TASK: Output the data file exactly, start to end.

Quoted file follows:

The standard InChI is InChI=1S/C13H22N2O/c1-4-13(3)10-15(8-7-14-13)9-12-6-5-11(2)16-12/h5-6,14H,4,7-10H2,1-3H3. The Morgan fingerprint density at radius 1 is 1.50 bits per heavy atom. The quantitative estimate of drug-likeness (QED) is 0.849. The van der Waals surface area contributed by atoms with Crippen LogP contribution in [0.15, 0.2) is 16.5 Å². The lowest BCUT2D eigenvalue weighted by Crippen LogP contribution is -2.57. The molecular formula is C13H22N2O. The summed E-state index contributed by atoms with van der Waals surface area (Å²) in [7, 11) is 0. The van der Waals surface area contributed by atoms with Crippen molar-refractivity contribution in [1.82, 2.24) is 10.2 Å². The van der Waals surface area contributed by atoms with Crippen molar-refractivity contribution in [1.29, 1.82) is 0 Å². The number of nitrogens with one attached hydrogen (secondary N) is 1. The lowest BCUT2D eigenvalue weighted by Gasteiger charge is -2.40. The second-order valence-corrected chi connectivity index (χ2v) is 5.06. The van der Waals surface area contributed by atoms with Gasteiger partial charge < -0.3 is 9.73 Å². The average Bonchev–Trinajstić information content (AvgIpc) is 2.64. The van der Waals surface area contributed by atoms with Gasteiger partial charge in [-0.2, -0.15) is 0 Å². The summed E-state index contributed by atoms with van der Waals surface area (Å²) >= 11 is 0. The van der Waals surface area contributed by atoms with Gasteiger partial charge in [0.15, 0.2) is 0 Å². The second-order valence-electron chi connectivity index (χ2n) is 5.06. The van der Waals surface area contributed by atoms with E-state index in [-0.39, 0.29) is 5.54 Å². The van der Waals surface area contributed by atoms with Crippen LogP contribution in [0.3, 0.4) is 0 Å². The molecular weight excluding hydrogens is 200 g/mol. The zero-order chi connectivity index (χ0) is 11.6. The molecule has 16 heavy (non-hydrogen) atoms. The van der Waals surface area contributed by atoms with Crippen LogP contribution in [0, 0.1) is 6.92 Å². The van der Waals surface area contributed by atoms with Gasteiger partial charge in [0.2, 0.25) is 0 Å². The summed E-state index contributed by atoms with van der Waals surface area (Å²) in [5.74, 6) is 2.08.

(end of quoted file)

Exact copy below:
The standard InChI is InChI=1S/C13H22N2O/c1-4-13(3)10-15(8-7-14-13)9-12-6-5-11(2)16-12/h5-6,14H,4,7-10H2,1-3H3. The Morgan fingerprint density at radius 1 is 1.50 bits per heavy atom. The quantitative estimate of drug-likeness (QED) is 0.849. The van der Waals surface area contributed by atoms with Crippen LogP contribution in [0.15, 0.2) is 16.5 Å². The lowest BCUT2D eigenvalue weighted by Crippen LogP contribution is -2.57. The molecular formula is C13H22N2O. The summed E-state index contributed by atoms with van der Waals surface area (Å²) in [7, 11) is 0. The van der Waals surface area contributed by atoms with Crippen molar-refractivity contribution in [1.82, 2.24) is 10.2 Å². The van der Waals surface area contributed by atoms with Crippen molar-refractivity contribution in [1.29, 1.82) is 0 Å². The number of nitrogens with one attached hydrogen (secondary N) is 1. The lowest BCUT2D eigenvalue weighted by Gasteiger charge is -2.40. The second-order valence-corrected chi connectivity index (χ2v) is 5.06. The van der Waals surface area contributed by atoms with Gasteiger partial charge < -0.3 is 9.73 Å². The average Bonchev–Trinajstić information content (AvgIpc) is 2.64. The van der Waals surface area contributed by atoms with Gasteiger partial charge in [-0.2, -0.15) is 0 Å². The summed E-state index contributed by atoms with van der Waals surface area (Å²) >= 11 is 0. The van der Waals surface area contributed by atoms with Gasteiger partial charge in [0.15, 0.2) is 0 Å². The second-order valence-electron chi connectivity index (χ2n) is 5.06. The van der Waals surface area contributed by atoms with E-state index in [-0.39, 0.29) is 5.54 Å². The van der Waals surface area contributed by atoms with Crippen LogP contribution in [0.3, 0.4) is 0 Å². The molecular weight excluding hydrogens is 200 g/mol. The zero-order chi connectivity index (χ0) is 11.6. The molecule has 16 heavy (non-hydrogen) atoms. The van der Waals surface area contributed by atoms with Crippen LogP contribution in [0, 0.1) is 6.92 Å². The van der Waals surface area contributed by atoms with Gasteiger partial charge in [0.2, 0.25) is 0 Å². The summed E-state index contributed by atoms with van der Waals surface area (Å²) in [5.74, 6) is 2.08.